Staff Picks: Suggestions From Technical Services

Posted by Aaron on

The folks in Technical Services work almost exclusively behind the scenes, but without their skill in repairing battered books, DVD and CD’s or diligence in cataloging materials as we add them to the collection, the patron experience would be a very different one!  So what do these behind-the-scenes staff read?  Here are their most recent recommendations!


Stuffology 101: Get Your Mind Out of The Clutter by Brenda Avadian & Eric M. Riddle

I thoroughly enjoyed reading this book.  It was a quick and easy read filled with humor about why and how stuff accumulates in our lives.  I thought the authors were speaking directly to me.  It doesn’t give you a 10 step program to be free of clutter.  But, what it does do is make you realize how your stuff impacts your life by providing thought-provoking stories.  It makes you realize what is important and what isn’t.  What I also like about this book is that it lets you decide what is clutter.  It doesn’t judge you for wanting to keep something that you don’t need or don’t have a use for; as long as you have a place for it, then it’s okay.  Two more reasons I like this book; one, it also gives both a male and female perspective to clutter and secondly it touches on how to declutter your emails and photo files.  After reading this book, I was motivated to clean out three closets!  I discovered that I had collected 28 towels over the years for two people and had sheets for bed sizes that I don’t have anymore.  I can’t wait to tackle the rest of my house.

∼ Debbie, Technical Services Associate, Warrenton Central Library

Neurotribes: The Legacy of Autism and The Future of Neurodiversity by Steve Silberman

In the last decade tremendous growth in the field of Autism research has increased public awareness and resulted in a deeper understanding of Autism spectrum disorder. There is so much information out there—with more being produced each year—that trying to sort through the sea of Autism books can be an intimidating task. For those looking for a historical, sociological treatment of the subject, “Neurotribes” by Steve Silberman, is a standout. Not a medical text nor a practical guide book for parents, “Neurotribes” is a big-picture sort of book that looks back to the independent identification of what we now call Autism spectrum disorder by Hans Asperger in Europe and by Leo Kanner in the United States and follows the winding path to eventually reconciling the research of these two psychologists as describing the same phenomena. Case studies from the past and present flesh out a vivid portrait of Autism spectrum disorder not as a disease but as a different type of brain, a different (not inferior) way of thinking—neurodiversity—that has existed in the human population since long before modern science put a spotlight on it. Anyone who knows (or is) an individual “on the spectrum”—and with expanded diagnostic criteria the chance are high—can appreciate this book and the broad perspective it provides. And for those who may be intimidated by the length of the book, the book on CD is a great option.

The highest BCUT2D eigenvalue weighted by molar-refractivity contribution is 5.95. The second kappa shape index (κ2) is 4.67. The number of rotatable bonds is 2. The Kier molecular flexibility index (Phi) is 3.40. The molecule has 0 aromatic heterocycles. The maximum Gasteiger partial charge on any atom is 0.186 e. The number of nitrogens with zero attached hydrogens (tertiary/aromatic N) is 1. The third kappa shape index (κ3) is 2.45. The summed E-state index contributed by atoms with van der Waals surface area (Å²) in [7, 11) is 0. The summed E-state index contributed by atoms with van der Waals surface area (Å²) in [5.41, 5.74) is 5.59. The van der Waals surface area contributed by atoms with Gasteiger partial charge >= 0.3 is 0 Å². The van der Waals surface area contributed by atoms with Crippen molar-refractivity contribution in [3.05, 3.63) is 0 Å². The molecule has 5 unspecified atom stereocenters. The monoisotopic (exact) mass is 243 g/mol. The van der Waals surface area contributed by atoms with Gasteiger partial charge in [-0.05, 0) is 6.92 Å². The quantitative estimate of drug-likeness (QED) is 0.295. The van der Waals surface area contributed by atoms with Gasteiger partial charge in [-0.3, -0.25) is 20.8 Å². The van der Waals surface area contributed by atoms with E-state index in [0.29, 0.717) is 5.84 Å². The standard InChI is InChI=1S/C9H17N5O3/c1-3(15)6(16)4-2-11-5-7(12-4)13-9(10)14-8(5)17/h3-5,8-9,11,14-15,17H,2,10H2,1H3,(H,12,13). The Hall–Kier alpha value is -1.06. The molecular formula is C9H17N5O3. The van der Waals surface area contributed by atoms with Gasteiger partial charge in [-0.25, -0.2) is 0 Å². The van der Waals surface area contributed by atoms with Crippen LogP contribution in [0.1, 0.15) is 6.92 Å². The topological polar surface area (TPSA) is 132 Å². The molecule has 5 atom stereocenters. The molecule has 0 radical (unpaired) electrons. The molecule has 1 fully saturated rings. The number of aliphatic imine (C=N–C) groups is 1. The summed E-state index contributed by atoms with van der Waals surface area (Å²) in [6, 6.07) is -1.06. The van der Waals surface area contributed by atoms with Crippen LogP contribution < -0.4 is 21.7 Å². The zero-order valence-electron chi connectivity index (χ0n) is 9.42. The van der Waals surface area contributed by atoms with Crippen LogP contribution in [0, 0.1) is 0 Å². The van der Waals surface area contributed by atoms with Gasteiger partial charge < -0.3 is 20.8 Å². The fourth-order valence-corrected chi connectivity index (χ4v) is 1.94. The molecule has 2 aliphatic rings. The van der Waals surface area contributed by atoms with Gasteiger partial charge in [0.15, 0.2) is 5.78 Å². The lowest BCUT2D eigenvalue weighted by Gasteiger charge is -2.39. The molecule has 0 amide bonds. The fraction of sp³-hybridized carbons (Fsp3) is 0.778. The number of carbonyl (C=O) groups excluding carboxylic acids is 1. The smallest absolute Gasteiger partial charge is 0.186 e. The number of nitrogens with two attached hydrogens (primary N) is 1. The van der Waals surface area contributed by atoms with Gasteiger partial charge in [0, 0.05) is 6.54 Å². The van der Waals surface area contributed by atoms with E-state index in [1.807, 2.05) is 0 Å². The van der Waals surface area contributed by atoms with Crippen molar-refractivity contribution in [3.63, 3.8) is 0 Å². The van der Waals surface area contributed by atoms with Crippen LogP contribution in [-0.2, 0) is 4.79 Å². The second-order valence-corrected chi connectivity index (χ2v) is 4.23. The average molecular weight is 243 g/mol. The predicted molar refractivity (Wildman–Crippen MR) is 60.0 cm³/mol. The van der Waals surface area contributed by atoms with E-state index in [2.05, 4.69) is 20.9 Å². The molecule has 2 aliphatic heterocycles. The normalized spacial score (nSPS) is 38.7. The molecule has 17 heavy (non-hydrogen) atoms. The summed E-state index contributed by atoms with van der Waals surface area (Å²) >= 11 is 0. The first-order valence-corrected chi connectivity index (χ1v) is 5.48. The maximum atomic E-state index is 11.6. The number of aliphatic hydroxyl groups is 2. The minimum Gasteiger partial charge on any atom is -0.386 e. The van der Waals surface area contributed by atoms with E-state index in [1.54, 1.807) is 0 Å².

∼ Elizabeth, Cataloger, Technical Services, Warrenton Central Library

Book listsreviews from our book clubs and favorites from library staff are great resources when searching for your next book. Or stop by the reference desk at your local library.

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